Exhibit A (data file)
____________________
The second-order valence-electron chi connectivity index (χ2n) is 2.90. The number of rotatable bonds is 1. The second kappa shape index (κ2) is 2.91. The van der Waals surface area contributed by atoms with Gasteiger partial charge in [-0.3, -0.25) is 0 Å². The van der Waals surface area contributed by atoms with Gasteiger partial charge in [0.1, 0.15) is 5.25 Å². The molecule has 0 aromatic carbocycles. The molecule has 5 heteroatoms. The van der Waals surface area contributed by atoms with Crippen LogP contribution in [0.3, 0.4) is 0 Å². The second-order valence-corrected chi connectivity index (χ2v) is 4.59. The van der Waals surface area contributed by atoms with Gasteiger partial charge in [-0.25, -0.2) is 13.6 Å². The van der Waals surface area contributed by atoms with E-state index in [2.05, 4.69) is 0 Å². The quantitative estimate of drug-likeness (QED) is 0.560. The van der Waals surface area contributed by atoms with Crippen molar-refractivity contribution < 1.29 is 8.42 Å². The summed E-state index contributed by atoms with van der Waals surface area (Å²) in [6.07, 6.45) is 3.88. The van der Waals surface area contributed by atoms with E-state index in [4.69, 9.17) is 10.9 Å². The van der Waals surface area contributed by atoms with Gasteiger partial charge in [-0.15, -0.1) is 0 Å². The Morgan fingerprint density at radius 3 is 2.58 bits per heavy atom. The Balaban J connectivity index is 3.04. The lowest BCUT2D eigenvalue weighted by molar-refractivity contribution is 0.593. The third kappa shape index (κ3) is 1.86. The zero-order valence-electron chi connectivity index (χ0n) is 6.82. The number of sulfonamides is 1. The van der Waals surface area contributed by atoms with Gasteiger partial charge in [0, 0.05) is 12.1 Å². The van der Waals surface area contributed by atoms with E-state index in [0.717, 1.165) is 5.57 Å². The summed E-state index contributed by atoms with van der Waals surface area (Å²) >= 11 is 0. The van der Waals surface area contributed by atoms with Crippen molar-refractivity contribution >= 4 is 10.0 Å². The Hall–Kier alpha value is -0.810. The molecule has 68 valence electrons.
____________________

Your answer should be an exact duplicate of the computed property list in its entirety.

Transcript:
The second-order valence-electron chi connectivity index (χ2n) is 2.90. The number of rotatable bonds is 1. The second kappa shape index (κ2) is 2.91. The van der Waals surface area contributed by atoms with Gasteiger partial charge in [-0.3, -0.25) is 0 Å². The van der Waals surface area contributed by atoms with Gasteiger partial charge in [0.1, 0.15) is 5.25 Å². The molecule has 0 aromatic carbocycles. The molecule has 5 heteroatoms. The van der Waals surface area contributed by atoms with Crippen LogP contribution in [0.3, 0.4) is 0 Å². The second-order valence-corrected chi connectivity index (χ2v) is 4.59. The van der Waals surface area contributed by atoms with Gasteiger partial charge in [-0.25, -0.2) is 13.6 Å². The van der Waals surface area contributed by atoms with E-state index in [2.05, 4.69) is 0 Å². The quantitative estimate of drug-likeness (QED) is 0.560. The van der Waals surface area contributed by atoms with Crippen molar-refractivity contribution < 1.29 is 8.42 Å². The summed E-state index contributed by atoms with van der Waals surface area (Å²) in [6.07, 6.45) is 3.88. The van der Waals surface area contributed by atoms with E-state index in [4.69, 9.17) is 10.9 Å². The van der Waals surface area contributed by atoms with Gasteiger partial charge in [-0.15, -0.1) is 0 Å². The Morgan fingerprint density at radius 3 is 2.58 bits per heavy atom. The Balaban J connectivity index is 3.04. The lowest BCUT2D eigenvalue weighted by molar-refractivity contribution is 0.593. The third kappa shape index (κ3) is 1.86. The zero-order valence-electron chi connectivity index (χ0n) is 6.82. The number of sulfonamides is 1. The van der Waals surface area contributed by atoms with Gasteiger partial charge in [0, 0.05) is 12.1 Å². The van der Waals surface area contributed by atoms with E-state index in [0.717, 1.165) is 5.57 Å². The summed E-state index contributed by atoms with van der Waals surface area (Å²) >= 11 is 0. The van der Waals surface area contributed by atoms with Crippen molar-refractivity contribution >= 4 is 10.0 Å². The Hall–Kier alpha value is -0.810. The molecule has 68 valence electrons.